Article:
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Deep-fried food is best eaten right out of the fryer, which is why you should generally eat tempura or fries at a restaurant or at home—getting deep-fried items to go or delivered usually means you'll be eating soggy fries, mushy tempura, and fried chicken that's had its once-crispy coating steamed to a gummy mess.
But deep-frying at home can be a hassle. I've long found the biggest barrier to be using a liter or more of oil for one specific purpose, and coming to terms with the dreaded task of carefully straining it into an adequately large container. But after reading about how easy it is to clean cooking oil with gelatin, I've become less hesitant to fill up my wok (yes, it's an ideal vessel for deep-frying) and whip up some karaage.
If you want the best results from deep-frying, there are several rules to keep in mind. Using the right pot or a wok is rule number one—look for a pot that holds at least twice the volume of the oil you'll be using. Heating the oil to an appropriately high temperature is also crucially important, as is refraining from crowding your oil (which brings down its overall temperature) and allowing a pause between batches, so that the oil can come back up to temperature.
But if you're frying up something with a batter, here's a little tip from Kenji for getting your food as crispy as possible: Add a little vodka to the batter or the marinade.
Vodka helps fried foods become crispy in a couple of different ways. The first has to do with its volatility, particularly when compared to water or other liquids commonly used to make batters or marinades. During deep-frying, liquid in the batter vaporizes, which both dehydrates the batter and creates bubbles that give it more surface area. The dehydrated batter then begins browning, which ultimately leads to that essential crisp crust. Because vodka is more volatile than water, it evaporates more quickly, which dries out the batter faster and more violently. That creates larger bubbles and even more surface area, in turn resulting in a much crispier crust.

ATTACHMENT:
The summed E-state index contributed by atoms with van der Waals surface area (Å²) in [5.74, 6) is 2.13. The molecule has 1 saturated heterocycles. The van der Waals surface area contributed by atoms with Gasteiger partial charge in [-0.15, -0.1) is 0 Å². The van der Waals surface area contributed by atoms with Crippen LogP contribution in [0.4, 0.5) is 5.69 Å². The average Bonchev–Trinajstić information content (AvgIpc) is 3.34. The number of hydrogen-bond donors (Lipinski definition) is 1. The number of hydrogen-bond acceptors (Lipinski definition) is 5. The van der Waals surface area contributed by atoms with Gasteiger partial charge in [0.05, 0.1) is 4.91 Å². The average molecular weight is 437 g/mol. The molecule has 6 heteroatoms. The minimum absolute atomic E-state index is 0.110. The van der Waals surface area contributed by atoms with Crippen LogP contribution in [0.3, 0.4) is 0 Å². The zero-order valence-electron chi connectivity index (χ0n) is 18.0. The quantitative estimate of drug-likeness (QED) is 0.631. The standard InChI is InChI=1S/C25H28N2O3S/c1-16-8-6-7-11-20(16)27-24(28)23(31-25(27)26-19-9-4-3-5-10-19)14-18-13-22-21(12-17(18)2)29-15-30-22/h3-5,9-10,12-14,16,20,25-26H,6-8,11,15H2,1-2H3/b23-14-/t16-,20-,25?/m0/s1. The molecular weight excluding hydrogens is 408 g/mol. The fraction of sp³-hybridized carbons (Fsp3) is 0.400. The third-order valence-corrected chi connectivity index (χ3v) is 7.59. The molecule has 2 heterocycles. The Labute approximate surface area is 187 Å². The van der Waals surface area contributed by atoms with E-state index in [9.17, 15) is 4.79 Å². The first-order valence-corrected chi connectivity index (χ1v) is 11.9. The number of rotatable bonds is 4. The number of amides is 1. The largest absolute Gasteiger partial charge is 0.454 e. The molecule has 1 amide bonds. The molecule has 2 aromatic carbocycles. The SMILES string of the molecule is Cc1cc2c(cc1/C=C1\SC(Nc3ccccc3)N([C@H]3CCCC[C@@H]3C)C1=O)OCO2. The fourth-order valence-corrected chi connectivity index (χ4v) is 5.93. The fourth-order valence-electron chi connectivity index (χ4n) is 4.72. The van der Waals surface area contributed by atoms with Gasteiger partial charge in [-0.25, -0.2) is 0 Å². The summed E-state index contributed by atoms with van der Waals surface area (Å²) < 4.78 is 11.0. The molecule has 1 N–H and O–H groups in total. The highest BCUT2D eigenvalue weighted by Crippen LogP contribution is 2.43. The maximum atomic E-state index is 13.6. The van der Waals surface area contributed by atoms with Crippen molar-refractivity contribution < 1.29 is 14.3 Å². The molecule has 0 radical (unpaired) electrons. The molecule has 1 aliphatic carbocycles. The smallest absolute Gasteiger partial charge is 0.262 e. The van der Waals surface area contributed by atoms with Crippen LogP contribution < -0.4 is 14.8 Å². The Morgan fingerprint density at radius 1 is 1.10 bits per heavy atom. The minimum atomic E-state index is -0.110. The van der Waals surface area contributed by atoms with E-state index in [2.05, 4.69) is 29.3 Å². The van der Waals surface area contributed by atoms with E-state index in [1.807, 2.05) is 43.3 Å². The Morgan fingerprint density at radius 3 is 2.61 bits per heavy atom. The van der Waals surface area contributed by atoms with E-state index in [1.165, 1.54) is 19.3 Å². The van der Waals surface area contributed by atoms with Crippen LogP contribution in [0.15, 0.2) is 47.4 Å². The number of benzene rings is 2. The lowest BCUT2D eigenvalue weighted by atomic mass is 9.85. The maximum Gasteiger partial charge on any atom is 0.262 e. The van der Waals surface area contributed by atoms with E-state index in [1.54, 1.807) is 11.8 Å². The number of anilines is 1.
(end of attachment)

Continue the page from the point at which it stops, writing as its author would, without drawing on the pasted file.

But vodka does more than add volatility to the mix: It actively inhibits the production of gluten, the network of proteins that forms when flour and water combine. By limiting gluten development, vodka yields a batter that can be mixed, and subsequently used, for far longer than a traditional batter, which will become doughier and heavier the longer it sits. It also allows you to thin out the batter, for a shatteringly delicate crust that remains crisp for much longer than a typical flour-and-water mixture.
Our formula is simple: Just use equal parts cornstarch, flour, water, and vodka, along with a bit of salt and baking soda. This method is perfect for frying up food for a crowd, whether it's Korean fried chicken, onion rings, some General Tso's (R.I.P. Chef Peng Chang-kuei), or Buffalo fried cauliflower.
Not using a wet batter at all? You can still use vodka to enhance your crust by simply adding it to your marinade. An ounce of vodka (two tablespoons) for every cup of liquid in your marinade, followed by a dredge in your dry ingredient of choice, will go a long way toward enhancing crispness. So long, chewy, leathery crusts!